In our book, The Story of Kennett, two of the most powerful things we discovered were; People feel safe and secure in Kennett and that is a big part of Kennett’s strengths, and secondly, a secret sauce that makes this such a great community is the culture of volunteerism.

We found it takes about 2,000 volunteers to make all the good stuff happen for local programs like After-the-Bell, the Garage, the Kennett YMCA, YoungMoms, and Together for Education. In response Joan and I have been donating all the earnings from our book to the Kennett Education Foundation and Kennett High School for an award to the student who best exemplifies the Spirit of Kennett-- someone who understands how volunteering can change the world.

It is unfortunate that in writing our book, we left out counting almost 250 super volunteers- the fire fighters who keep us safe. To paraphrase George Orwell; All volunteers are created equal, but some are more equal than others.

When the Twin Towers came down on 9/11, tens of thousands of people’s lives were saved but we lost 343 firefighters. We are protected by our own heroes in Southern Chester County where six fire companies (Oxford, West Grove, Avondale, Kennett, Longwood and PoMarLin) have about 250 EMS and firefighters.

These men and women are on call day and night to protect us. Pennsylvania had 2,448 fire departments in 2005 and 96% were 100% staffed by volunteers. Today, the Kennett area has gone mostly to paid staff for EMS, but our fire services are predominately volunteers.

Pennsylvania is the home of Ben Franklin and the Union Fire Company of 1736, the first truly volunteer fire department. This volunteer model is financially very effective, but it has been hard hit by reduced volunteerism as we have gone from 300,000 volunteer firefighters in the U.S. in 1976 to 72,000 just 30 years later. We lost 228,000 volunteers and grew 80 million residents. Then there is the rise in cost of the equipment, technology and training a more skilled and educated fire company.

Fire departments always had a funding issue. Ten years ago, Kennett had Bingo on Wednesday nights. The chief told me; “You didn’t want to have a heart attack or a home fire on a Wednesday night back then.”

My family moved to New Garden Township in 1990 and a few years later a man collapsed from a heart attack on the tennis court next door. I gave him CPR until the ambulance came, which took about 25 minutes. For the last 20 minutes, I was saying to myself “Where are they?” The man died.

Since then the EMS services have gone to mostly paid staff and improved response times. I was helping a friend cut down some oak tree limbs in my front yard a few years ago. I ended up falling 25 feet after one of the limbs hit the road, bounced and then hit the ladder. The fall crushed my femur and vertebrae but this time it only took 15 minutes before I was on my way to Christiana’s Level-1 Trauma Center for a new titanium femur, and back surgery.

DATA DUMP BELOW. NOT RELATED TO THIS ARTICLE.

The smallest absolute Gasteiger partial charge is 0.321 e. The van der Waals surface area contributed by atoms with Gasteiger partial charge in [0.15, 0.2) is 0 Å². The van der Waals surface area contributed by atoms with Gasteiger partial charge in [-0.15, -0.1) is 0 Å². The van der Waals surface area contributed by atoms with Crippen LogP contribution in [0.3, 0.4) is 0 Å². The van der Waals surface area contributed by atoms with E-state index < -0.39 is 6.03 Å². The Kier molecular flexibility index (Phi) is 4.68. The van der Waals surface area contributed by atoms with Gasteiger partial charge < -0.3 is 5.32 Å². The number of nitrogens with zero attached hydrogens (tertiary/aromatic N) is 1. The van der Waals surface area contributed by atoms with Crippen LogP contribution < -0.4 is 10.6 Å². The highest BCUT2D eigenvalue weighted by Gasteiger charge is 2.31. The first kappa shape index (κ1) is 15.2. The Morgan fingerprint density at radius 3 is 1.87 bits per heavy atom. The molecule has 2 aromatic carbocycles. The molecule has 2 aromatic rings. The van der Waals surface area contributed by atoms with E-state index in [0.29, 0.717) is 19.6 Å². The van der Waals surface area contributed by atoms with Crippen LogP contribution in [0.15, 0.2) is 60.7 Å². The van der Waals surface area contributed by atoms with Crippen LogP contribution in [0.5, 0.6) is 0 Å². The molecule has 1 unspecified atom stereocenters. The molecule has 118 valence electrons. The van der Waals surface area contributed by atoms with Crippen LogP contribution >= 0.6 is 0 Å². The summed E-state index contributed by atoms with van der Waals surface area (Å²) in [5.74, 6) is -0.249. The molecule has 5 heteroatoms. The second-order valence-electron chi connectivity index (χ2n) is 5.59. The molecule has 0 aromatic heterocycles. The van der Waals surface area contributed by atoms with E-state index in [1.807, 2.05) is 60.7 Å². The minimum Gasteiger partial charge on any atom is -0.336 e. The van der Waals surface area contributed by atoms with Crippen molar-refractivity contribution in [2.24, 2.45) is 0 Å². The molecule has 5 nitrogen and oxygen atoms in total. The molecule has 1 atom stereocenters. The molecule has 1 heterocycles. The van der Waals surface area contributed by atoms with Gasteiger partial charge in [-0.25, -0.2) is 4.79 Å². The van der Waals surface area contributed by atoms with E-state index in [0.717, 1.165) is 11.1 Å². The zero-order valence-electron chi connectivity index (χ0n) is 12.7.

To get a better understanding of the history of the fire service I talked to two super volunteers, high school classmate Ralph Hunter and his friend Tom Glass. Tom started dreaming of being a firefighter when he was about four, joined the station at 18 years old, working his way up to Fire Chief in Kennett. He was proud that he was Chief the year they burned the first mortgage of the new firehouse.

He is retired now but still works with the West Grove Fire Department. His wife works as a volunteer and does a lot of the outreach. The Avon Grove School District calls her “Fire Lisa.” I cannot confirm that Tom’s pager went off at his wedding reception but he would have taken the call. Getting your wife to drive the fire engine with you may be one solution to becoming an enthusiastic volunteer.

I asked Tom if we are safer today and he said smoke detectors have helped a lot. But the old houses and buildings were solid wood and you would have a good 10 minutes to get out of a burning house. Today’s materials are so much more flammable. You can have just a few minutes from when a fire starts to when it is consuming the entire house.

Fire departments are asked to do so much more today. They are trained on active shooter and how to respond to an anthrax scare. Tom said there are not as many cats in the tree situations. Climate change is driving more forest fires and there is flooding we have never seen before. I asked what metric he used for success and he said; “Everyone went home.” The safety of his crew comes first.

The Kennett area’s six municipalities are responding to these changes and have set up a board (The Kennett Fire and EMS Legal Commission Inc.) that is dealing with the collaboration of the three departments and emergency services. I interviewed Scudder Stevens who represents Kennett Township on the Commission. He recently came back from a statewide meeting of township supervisors to report that much of the state is still trying to address the problems of an all-volunteer EMS service.

In summary, we need to thank these super volunteers and support the emergency services that keep us safe and save lives. Moreover, they are saving the Kennett area hundreds of thousands of dollars a year in labor costs. I assume there will be pressure on surrounding communities to collaborate, as municipalities are legally responsible for providing these services and they are not getting cheaper.

We need to thank the leadership of our municipalities. With EMS resourcing largely behind us, South Eastern Chester County is in the vanguard of managing safety services and addressing the funding issues.

"The Story of Kennett – Shaping the future one child at a time" Bob George and Joan Holliday's book on Kennett may be purchased on Amazon and at the Mushroom Cap or Resale Book Shoppe in Kennett. You can contact Bob at


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